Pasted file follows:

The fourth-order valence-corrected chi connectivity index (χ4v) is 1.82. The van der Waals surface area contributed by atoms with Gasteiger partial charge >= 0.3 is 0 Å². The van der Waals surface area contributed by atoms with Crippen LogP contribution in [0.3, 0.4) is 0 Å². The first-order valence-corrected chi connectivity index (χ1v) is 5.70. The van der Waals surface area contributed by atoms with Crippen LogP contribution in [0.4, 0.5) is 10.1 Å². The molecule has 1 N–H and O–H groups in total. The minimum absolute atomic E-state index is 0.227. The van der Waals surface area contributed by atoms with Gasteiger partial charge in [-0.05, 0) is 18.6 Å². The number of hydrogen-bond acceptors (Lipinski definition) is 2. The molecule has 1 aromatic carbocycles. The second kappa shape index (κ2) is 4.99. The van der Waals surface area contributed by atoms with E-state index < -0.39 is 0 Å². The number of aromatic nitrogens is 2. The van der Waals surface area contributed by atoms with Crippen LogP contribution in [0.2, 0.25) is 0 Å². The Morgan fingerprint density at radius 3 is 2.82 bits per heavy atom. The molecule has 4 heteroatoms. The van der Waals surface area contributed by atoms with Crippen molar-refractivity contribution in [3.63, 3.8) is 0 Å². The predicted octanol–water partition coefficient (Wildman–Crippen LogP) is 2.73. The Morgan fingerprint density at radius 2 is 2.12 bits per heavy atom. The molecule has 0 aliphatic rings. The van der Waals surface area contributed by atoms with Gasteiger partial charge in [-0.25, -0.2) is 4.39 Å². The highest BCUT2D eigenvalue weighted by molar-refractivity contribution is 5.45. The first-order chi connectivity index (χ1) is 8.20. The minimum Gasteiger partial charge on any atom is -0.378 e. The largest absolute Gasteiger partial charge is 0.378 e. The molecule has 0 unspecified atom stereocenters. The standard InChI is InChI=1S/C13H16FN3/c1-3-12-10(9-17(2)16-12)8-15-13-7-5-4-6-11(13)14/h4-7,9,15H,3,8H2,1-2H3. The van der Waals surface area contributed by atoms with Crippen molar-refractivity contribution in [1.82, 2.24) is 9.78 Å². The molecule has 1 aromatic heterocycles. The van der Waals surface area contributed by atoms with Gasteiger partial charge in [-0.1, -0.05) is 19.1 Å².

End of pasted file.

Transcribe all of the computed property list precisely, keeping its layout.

The fourth-order valence-corrected chi connectivity index (χ4v) is 1.82. The van der Waals surface area contributed by atoms with Gasteiger partial charge >= 0.3 is 0 Å². The van der Waals surface area contributed by atoms with Crippen LogP contribution in [0.3, 0.4) is 0 Å². The first-order valence-corrected chi connectivity index (χ1v) is 5.70. The van der Waals surface area contributed by atoms with Crippen LogP contribution in [0.4, 0.5) is 10.1 Å². The molecule has 1 N–H and O–H groups in total. The minimum absolute atomic E-state index is 0.227. The van der Waals surface area contributed by atoms with Gasteiger partial charge in [-0.05, 0) is 18.6 Å². The number of hydrogen-bond acceptors (Lipinski definition) is 2. The molecule has 1 aromatic carbocycles. The second kappa shape index (κ2) is 4.99. The van der Waals surface area contributed by atoms with E-state index < -0.39 is 0 Å². The number of aromatic nitrogens is 2. The van der Waals surface area contributed by atoms with Crippen LogP contribution in [0.2, 0.25) is 0 Å². The Morgan fingerprint density at radius 3 is 2.82 bits per heavy atom. The molecule has 4 heteroatoms. The van der Waals surface area contributed by atoms with Crippen molar-refractivity contribution in [3.63, 3.8) is 0 Å². The predicted octanol–water partition coefficient (Wildman–Crippen LogP) is 2.73. The Morgan fingerprint density at radius 2 is 2.12 bits per heavy atom. The molecule has 0 aliphatic rings. The van der Waals surface area contributed by atoms with Gasteiger partial charge in [-0.25, -0.2) is 4.39 Å². The highest BCUT2D eigenvalue weighted by molar-refractivity contribution is 5.45. The first-order chi connectivity index (χ1) is 8.20. The minimum Gasteiger partial charge on any atom is -0.378 e. The largest absolute Gasteiger partial charge is 0.378 e. The molecule has 0 unspecified atom stereocenters. The standard InChI is InChI=1S/C13H16FN3/c1-3-12-10(9-17(2)16-12)8-15-13-7-5-4-6-11(13)14/h4-7,9,15H,3,8H2,1-2H3. The van der Waals surface area contributed by atoms with Crippen molar-refractivity contribution in [1.82, 2.24) is 9.78 Å². The molecule has 1 aromatic heterocycles. The van der Waals surface area contributed by atoms with Gasteiger partial charge in [-0.1, -0.05) is 19.1 Å².